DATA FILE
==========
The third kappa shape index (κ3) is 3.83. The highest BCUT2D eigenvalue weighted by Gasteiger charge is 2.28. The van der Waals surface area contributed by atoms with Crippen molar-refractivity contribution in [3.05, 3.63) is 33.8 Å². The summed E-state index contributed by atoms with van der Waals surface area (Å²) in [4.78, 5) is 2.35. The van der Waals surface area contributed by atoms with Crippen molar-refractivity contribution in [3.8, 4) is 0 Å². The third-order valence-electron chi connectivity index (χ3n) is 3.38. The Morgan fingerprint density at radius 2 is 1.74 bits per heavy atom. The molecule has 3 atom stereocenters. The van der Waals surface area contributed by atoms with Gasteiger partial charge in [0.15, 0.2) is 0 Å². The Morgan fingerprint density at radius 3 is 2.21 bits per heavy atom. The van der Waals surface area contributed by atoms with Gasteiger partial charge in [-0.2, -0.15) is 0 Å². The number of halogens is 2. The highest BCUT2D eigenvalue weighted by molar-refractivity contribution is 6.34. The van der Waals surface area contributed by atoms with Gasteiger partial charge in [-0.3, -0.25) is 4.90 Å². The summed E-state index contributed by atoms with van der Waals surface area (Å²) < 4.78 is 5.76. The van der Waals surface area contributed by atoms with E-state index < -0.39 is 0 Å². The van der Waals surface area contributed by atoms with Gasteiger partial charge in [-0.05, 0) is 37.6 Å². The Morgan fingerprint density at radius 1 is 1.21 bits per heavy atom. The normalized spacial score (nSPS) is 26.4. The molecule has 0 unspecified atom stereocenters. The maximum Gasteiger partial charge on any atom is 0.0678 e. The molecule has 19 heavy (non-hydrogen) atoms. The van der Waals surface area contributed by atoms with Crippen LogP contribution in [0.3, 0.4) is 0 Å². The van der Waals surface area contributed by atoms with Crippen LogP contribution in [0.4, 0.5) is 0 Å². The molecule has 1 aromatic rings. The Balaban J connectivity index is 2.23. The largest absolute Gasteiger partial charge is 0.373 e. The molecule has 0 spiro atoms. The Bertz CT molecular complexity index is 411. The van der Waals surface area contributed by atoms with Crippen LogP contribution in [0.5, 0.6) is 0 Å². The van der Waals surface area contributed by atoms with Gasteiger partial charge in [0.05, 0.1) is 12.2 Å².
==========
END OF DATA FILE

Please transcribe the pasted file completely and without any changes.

The third kappa shape index (κ3) is 3.83. The highest BCUT2D eigenvalue weighted by Gasteiger charge is 2.28. The van der Waals surface area contributed by atoms with Crippen molar-refractivity contribution in [3.05, 3.63) is 33.8 Å². The summed E-state index contributed by atoms with van der Waals surface area (Å²) in [4.78, 5) is 2.35. The van der Waals surface area contributed by atoms with Crippen molar-refractivity contribution in [3.8, 4) is 0 Å². The third-order valence-electron chi connectivity index (χ3n) is 3.38. The Morgan fingerprint density at radius 2 is 1.74 bits per heavy atom. The molecule has 3 atom stereocenters. The van der Waals surface area contributed by atoms with Gasteiger partial charge in [0.15, 0.2) is 0 Å². The Morgan fingerprint density at radius 3 is 2.21 bits per heavy atom. The van der Waals surface area contributed by atoms with Gasteiger partial charge in [-0.2, -0.15) is 0 Å². The number of halogens is 2. The highest BCUT2D eigenvalue weighted by molar-refractivity contribution is 6.34. The van der Waals surface area contributed by atoms with Gasteiger partial charge in [-0.3, -0.25) is 4.90 Å². The summed E-state index contributed by atoms with van der Waals surface area (Å²) < 4.78 is 5.76. The van der Waals surface area contributed by atoms with E-state index < -0.39 is 0 Å². The van der Waals surface area contributed by atoms with Gasteiger partial charge in [-0.05, 0) is 37.6 Å². The Morgan fingerprint density at radius 1 is 1.21 bits per heavy atom. The normalized spacial score (nSPS) is 26.4. The molecule has 0 unspecified atom stereocenters. The maximum Gasteiger partial charge on any atom is 0.0678 e. The molecule has 19 heavy (non-hydrogen) atoms. The van der Waals surface area contributed by atoms with Crippen LogP contribution in [0.3, 0.4) is 0 Å². The van der Waals surface area contributed by atoms with Crippen LogP contribution in [0.4, 0.5) is 0 Å². The molecule has 1 aromatic rings. The Balaban J connectivity index is 2.23. The largest absolute Gasteiger partial charge is 0.373 e. The molecule has 0 spiro atoms. The Bertz CT molecular complexity index is 411. The van der Waals surface area contributed by atoms with Crippen LogP contribution in [0.5, 0.6) is 0 Å². The van der Waals surface area contributed by atoms with Gasteiger partial charge in [0.05, 0.1) is 12.2 Å².